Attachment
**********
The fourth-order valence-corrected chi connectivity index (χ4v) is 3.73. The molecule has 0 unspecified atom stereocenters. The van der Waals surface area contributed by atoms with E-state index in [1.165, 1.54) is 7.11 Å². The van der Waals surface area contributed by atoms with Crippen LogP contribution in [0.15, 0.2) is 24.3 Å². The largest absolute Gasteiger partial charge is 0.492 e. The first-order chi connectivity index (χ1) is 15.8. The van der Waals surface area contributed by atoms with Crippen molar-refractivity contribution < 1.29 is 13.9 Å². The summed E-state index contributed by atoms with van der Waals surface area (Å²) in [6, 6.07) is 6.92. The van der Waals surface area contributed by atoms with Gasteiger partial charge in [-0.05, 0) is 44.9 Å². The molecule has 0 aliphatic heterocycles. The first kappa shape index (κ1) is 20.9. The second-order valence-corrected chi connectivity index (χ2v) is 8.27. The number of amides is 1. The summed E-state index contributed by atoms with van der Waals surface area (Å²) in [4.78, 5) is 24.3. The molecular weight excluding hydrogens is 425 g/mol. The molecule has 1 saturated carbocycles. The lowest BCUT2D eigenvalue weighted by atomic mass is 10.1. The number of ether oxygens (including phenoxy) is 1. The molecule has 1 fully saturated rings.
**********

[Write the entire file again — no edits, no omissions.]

The fourth-order valence-corrected chi connectivity index (χ4v) is 3.73. The molecule has 0 unspecified atom stereocenters. The van der Waals surface area contributed by atoms with E-state index in [1.165, 1.54) is 7.11 Å². The van der Waals surface area contributed by atoms with Crippen LogP contribution in [0.15, 0.2) is 24.3 Å². The largest absolute Gasteiger partial charge is 0.492 e. The first-order chi connectivity index (χ1) is 15.8. The van der Waals surface area contributed by atoms with Crippen molar-refractivity contribution < 1.29 is 13.9 Å². The summed E-state index contributed by atoms with van der Waals surface area (Å²) in [6, 6.07) is 6.92. The van der Waals surface area contributed by atoms with Gasteiger partial charge in [-0.05, 0) is 44.9 Å². The molecule has 0 aliphatic heterocycles. The first kappa shape index (κ1) is 20.9. The second-order valence-corrected chi connectivity index (χ2v) is 8.27. The number of amides is 1. The summed E-state index contributed by atoms with van der Waals surface area (Å²) in [4.78, 5) is 24.3. The molecular weight excluding hydrogens is 425 g/mol. The molecule has 1 saturated carbocycles. The lowest BCUT2D eigenvalue weighted by atomic mass is 10.1. The number of ether oxygens (including phenoxy) is 1. The molecule has 1 fully saturated rings.